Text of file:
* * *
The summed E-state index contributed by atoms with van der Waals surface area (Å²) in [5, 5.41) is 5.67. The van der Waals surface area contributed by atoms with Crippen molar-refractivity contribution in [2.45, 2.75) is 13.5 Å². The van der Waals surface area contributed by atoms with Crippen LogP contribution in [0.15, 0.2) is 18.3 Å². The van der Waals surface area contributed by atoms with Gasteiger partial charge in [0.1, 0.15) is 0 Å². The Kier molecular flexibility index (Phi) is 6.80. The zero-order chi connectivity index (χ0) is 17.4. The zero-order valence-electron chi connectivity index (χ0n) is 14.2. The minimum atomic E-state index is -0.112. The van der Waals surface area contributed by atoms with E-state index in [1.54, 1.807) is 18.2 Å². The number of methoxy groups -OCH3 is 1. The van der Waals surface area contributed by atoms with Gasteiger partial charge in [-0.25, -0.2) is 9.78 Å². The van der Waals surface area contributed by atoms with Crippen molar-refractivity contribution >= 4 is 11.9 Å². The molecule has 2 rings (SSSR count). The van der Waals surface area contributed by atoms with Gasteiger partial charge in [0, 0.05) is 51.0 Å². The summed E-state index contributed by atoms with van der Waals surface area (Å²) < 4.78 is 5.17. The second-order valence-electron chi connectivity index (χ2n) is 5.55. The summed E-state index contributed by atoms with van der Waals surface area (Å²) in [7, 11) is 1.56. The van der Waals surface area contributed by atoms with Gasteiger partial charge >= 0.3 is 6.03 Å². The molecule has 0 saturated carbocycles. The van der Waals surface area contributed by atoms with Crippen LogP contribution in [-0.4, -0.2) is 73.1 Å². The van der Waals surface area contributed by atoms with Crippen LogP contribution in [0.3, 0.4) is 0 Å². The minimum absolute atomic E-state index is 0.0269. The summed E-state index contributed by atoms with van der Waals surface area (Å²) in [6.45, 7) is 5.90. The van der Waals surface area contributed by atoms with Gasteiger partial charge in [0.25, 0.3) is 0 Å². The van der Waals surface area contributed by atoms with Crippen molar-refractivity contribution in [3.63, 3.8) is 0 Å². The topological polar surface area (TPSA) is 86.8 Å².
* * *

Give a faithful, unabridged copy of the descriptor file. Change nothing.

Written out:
The summed E-state index contributed by atoms with van der Waals surface area (Å²) in [5, 5.41) is 5.67. The van der Waals surface area contributed by atoms with Crippen molar-refractivity contribution in [2.45, 2.75) is 13.5 Å². The van der Waals surface area contributed by atoms with Crippen LogP contribution in [0.15, 0.2) is 18.3 Å². The van der Waals surface area contributed by atoms with Gasteiger partial charge in [0.1, 0.15) is 0 Å². The Kier molecular flexibility index (Phi) is 6.80. The zero-order chi connectivity index (χ0) is 17.4. The zero-order valence-electron chi connectivity index (χ0n) is 14.2. The minimum atomic E-state index is -0.112. The van der Waals surface area contributed by atoms with E-state index in [1.54, 1.807) is 18.2 Å². The number of methoxy groups -OCH3 is 1. The van der Waals surface area contributed by atoms with Gasteiger partial charge in [-0.25, -0.2) is 9.78 Å². The van der Waals surface area contributed by atoms with Crippen molar-refractivity contribution >= 4 is 11.9 Å². The molecule has 2 rings (SSSR count). The van der Waals surface area contributed by atoms with Gasteiger partial charge in [0, 0.05) is 51.0 Å². The summed E-state index contributed by atoms with van der Waals surface area (Å²) < 4.78 is 5.17. The second-order valence-electron chi connectivity index (χ2n) is 5.55. The summed E-state index contributed by atoms with van der Waals surface area (Å²) in [7, 11) is 1.56. The van der Waals surface area contributed by atoms with Gasteiger partial charge >= 0.3 is 6.03 Å². The molecule has 0 saturated carbocycles. The van der Waals surface area contributed by atoms with Crippen LogP contribution in [-0.4, -0.2) is 73.1 Å². The van der Waals surface area contributed by atoms with Crippen LogP contribution in [0.3, 0.4) is 0 Å². The minimum absolute atomic E-state index is 0.0269. The summed E-state index contributed by atoms with van der Waals surface area (Å²) in [6.45, 7) is 5.90. The van der Waals surface area contributed by atoms with Gasteiger partial charge in [0.25, 0.3) is 0 Å². The van der Waals surface area contributed by atoms with Crippen molar-refractivity contribution in [3.63, 3.8) is 0 Å². The topological polar surface area (TPSA) is 86.8 Å².